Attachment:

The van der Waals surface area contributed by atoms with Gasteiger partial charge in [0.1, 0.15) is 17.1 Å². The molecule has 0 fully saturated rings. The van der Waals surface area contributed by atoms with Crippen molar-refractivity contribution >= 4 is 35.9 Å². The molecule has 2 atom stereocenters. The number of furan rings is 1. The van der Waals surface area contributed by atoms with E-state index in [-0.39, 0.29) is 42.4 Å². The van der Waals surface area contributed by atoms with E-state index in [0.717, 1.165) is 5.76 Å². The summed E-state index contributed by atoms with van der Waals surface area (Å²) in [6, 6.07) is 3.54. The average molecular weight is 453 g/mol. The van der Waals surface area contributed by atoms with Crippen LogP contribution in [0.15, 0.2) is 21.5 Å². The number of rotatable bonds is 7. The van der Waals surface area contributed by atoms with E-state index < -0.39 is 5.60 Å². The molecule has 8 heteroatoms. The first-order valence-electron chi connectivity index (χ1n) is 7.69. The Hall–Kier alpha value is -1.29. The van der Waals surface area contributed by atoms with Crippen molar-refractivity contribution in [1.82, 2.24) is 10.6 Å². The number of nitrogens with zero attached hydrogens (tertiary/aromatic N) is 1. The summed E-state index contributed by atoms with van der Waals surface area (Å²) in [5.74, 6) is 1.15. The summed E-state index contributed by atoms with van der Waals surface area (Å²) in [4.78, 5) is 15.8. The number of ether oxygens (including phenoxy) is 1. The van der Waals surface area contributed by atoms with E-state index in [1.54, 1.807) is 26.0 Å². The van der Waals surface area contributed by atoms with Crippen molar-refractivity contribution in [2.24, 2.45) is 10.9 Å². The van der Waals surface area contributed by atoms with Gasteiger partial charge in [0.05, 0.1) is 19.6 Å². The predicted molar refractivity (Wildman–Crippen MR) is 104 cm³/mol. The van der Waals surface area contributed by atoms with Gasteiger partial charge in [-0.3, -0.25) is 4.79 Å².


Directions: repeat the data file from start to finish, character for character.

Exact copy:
The van der Waals surface area contributed by atoms with Gasteiger partial charge in [0.1, 0.15) is 17.1 Å². The molecule has 0 fully saturated rings. The van der Waals surface area contributed by atoms with Crippen molar-refractivity contribution >= 4 is 35.9 Å². The molecule has 2 atom stereocenters. The number of furan rings is 1. The van der Waals surface area contributed by atoms with E-state index in [-0.39, 0.29) is 42.4 Å². The van der Waals surface area contributed by atoms with E-state index in [0.717, 1.165) is 5.76 Å². The summed E-state index contributed by atoms with van der Waals surface area (Å²) in [6, 6.07) is 3.54. The average molecular weight is 453 g/mol. The van der Waals surface area contributed by atoms with Crippen LogP contribution in [0.15, 0.2) is 21.5 Å². The number of rotatable bonds is 7. The van der Waals surface area contributed by atoms with E-state index < -0.39 is 5.60 Å². The molecule has 8 heteroatoms. The first-order valence-electron chi connectivity index (χ1n) is 7.69. The Hall–Kier alpha value is -1.29. The van der Waals surface area contributed by atoms with Crippen molar-refractivity contribution in [1.82, 2.24) is 10.6 Å². The number of nitrogens with zero attached hydrogens (tertiary/aromatic N) is 1. The summed E-state index contributed by atoms with van der Waals surface area (Å²) in [5.74, 6) is 1.15. The summed E-state index contributed by atoms with van der Waals surface area (Å²) in [4.78, 5) is 15.8. The number of ether oxygens (including phenoxy) is 1. The van der Waals surface area contributed by atoms with E-state index in [1.54, 1.807) is 26.0 Å². The van der Waals surface area contributed by atoms with Crippen molar-refractivity contribution in [2.24, 2.45) is 10.9 Å². The van der Waals surface area contributed by atoms with Gasteiger partial charge in [0.05, 0.1) is 19.6 Å². The predicted molar refractivity (Wildman–Crippen MR) is 104 cm³/mol. The van der Waals surface area contributed by atoms with Gasteiger partial charge in [-0.3, -0.25) is 4.79 Å².